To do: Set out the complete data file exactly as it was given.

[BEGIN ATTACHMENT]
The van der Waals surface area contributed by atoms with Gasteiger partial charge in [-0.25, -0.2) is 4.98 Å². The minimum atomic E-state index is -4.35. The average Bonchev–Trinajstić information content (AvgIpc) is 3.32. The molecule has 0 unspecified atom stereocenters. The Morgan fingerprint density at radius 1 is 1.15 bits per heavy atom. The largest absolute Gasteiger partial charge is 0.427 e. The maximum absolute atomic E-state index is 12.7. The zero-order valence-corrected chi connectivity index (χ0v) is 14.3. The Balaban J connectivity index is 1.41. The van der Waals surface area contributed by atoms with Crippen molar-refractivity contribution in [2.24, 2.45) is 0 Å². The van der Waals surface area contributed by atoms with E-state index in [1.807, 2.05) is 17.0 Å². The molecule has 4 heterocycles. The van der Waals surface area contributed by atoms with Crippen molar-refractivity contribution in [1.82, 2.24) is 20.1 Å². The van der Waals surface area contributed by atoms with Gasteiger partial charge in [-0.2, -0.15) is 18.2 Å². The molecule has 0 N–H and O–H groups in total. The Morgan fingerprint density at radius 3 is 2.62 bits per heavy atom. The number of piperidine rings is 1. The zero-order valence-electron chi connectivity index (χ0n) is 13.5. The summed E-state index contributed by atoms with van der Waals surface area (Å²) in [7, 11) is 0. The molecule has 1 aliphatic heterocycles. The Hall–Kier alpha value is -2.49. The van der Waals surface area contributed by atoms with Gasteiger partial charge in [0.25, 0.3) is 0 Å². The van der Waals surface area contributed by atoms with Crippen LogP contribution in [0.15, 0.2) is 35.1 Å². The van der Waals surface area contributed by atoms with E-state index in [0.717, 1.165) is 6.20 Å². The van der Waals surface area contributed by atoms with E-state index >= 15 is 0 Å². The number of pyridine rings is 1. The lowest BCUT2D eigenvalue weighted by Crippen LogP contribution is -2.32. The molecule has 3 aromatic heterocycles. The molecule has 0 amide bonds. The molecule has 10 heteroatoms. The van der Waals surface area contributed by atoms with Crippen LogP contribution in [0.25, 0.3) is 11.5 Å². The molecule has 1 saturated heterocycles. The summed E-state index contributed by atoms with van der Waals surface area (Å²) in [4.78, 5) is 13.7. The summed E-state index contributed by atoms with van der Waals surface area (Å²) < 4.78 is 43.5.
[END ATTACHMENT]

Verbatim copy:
The van der Waals surface area contributed by atoms with Gasteiger partial charge in [-0.25, -0.2) is 4.98 Å². The minimum atomic E-state index is -4.35. The average Bonchev–Trinajstić information content (AvgIpc) is 3.32. The molecule has 0 unspecified atom stereocenters. The Morgan fingerprint density at radius 1 is 1.15 bits per heavy atom. The largest absolute Gasteiger partial charge is 0.427 e. The maximum absolute atomic E-state index is 12.7. The zero-order valence-corrected chi connectivity index (χ0v) is 14.3. The Balaban J connectivity index is 1.41. The van der Waals surface area contributed by atoms with Crippen molar-refractivity contribution in [2.24, 2.45) is 0 Å². The van der Waals surface area contributed by atoms with E-state index in [1.807, 2.05) is 17.0 Å². The molecule has 4 heterocycles. The van der Waals surface area contributed by atoms with Crippen molar-refractivity contribution in [1.82, 2.24) is 20.1 Å². The van der Waals surface area contributed by atoms with Gasteiger partial charge in [-0.2, -0.15) is 18.2 Å². The molecule has 0 N–H and O–H groups in total. The Morgan fingerprint density at radius 3 is 2.62 bits per heavy atom. The number of piperidine rings is 1. The zero-order valence-electron chi connectivity index (χ0n) is 13.5. The summed E-state index contributed by atoms with van der Waals surface area (Å²) in [7, 11) is 0. The molecule has 1 aliphatic heterocycles. The Hall–Kier alpha value is -2.49. The van der Waals surface area contributed by atoms with Gasteiger partial charge in [0.25, 0.3) is 0 Å². The van der Waals surface area contributed by atoms with Crippen LogP contribution in [0.15, 0.2) is 35.1 Å². The van der Waals surface area contributed by atoms with E-state index in [0.717, 1.165) is 6.20 Å². The van der Waals surface area contributed by atoms with E-state index >= 15 is 0 Å². The number of pyridine rings is 1. The lowest BCUT2D eigenvalue weighted by Crippen LogP contribution is -2.32. The molecule has 3 aromatic heterocycles. The molecule has 0 amide bonds. The molecule has 10 heteroatoms. The van der Waals surface area contributed by atoms with Crippen LogP contribution in [0.25, 0.3) is 11.5 Å². The molecule has 1 saturated heterocycles. The summed E-state index contributed by atoms with van der Waals surface area (Å²) in [4.78, 5) is 13.7. The summed E-state index contributed by atoms with van der Waals surface area (Å²) < 4.78 is 43.5.